If the self-esteem of those who lie is so porous, can they even get out of their lying pattern and be cured? Psychotherapy cannot fundamentally change a personality. But you can talk to the person affected about their personality and see how you can deal with the problematic parts of their personality in new ways. And I always point out that pathological liars have amazing creative potential that should ideally be exploited in a different way. If the person affected receives attention in psychotherapy because of their personality, then they may be able to use their creative potential differently.

But your anecdote from your Swiss colleague doesn’t give you any courage in this regard: The pathological liar had the attention of the entire lecture hall and still slipped from one lie to the next. Yes, you have to look closely: Is this perhaps a new lie, a new fantasy? Is the patient really a sick liar, or is he just pretending to be sick? Does he want to save and apologize for himself through the new self-definition as sick?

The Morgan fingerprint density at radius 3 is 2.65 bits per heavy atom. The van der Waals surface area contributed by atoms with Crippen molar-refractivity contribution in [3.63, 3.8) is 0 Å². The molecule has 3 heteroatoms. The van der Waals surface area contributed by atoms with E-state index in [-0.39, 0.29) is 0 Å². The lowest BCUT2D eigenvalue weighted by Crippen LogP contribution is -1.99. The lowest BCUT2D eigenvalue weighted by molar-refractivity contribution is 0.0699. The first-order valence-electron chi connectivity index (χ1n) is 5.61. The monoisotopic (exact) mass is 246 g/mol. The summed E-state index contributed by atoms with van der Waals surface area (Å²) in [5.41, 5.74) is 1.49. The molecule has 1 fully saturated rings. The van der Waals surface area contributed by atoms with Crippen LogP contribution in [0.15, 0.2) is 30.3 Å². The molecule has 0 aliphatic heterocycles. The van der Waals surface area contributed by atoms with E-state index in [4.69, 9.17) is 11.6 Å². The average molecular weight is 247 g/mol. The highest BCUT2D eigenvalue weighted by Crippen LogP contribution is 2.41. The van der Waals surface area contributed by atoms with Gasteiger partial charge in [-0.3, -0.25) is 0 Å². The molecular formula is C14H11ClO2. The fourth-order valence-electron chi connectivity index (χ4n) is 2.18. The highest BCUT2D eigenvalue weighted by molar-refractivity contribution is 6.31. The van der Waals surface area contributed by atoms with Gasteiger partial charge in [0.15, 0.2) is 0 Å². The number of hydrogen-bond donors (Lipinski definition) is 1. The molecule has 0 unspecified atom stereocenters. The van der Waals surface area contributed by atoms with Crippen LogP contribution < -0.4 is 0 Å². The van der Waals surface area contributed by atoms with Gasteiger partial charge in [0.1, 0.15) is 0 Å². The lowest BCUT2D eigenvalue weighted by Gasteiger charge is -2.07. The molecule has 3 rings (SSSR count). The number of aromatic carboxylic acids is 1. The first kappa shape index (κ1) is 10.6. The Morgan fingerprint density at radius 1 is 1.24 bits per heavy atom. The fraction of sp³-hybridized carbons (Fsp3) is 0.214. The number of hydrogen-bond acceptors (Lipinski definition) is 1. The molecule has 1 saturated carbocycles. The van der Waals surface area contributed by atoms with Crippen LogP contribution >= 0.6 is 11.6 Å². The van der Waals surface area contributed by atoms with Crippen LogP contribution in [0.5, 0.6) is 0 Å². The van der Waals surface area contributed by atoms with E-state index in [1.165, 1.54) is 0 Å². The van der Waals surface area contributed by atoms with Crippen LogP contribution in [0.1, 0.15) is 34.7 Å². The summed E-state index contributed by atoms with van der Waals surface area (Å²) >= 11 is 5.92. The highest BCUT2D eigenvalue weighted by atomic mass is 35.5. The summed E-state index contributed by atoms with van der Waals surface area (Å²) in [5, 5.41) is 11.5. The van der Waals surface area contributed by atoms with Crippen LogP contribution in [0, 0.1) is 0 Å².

Do men lie more often than women? I can’t say that, a quantitative study would have to clarify that. However, I notice that in my psychotherapeutic practice there are more men than women who lie pathologically.

Why do people stick to a lie for two years, knowing that one day it will be exposed? The pathological liar has a great power of suggestion. He can influence other people, but also himself. He believes his story. It’s a mix of fraud and self-deception. A pseudological fraudster can believe in his own lies over a long period of time, which is why he appears so convincing.

How can we find a good way of dealing with liars in everyday life? I think we have a duty to first believe the other person and trust them. I do it that way too. However, we should not allow ourselves to be denied the freedom to question what has been said. But first of all, we need to trust our fellow human beings, even if there is a suspicion that they are lying. I always say: believe critically and doubt empathetically.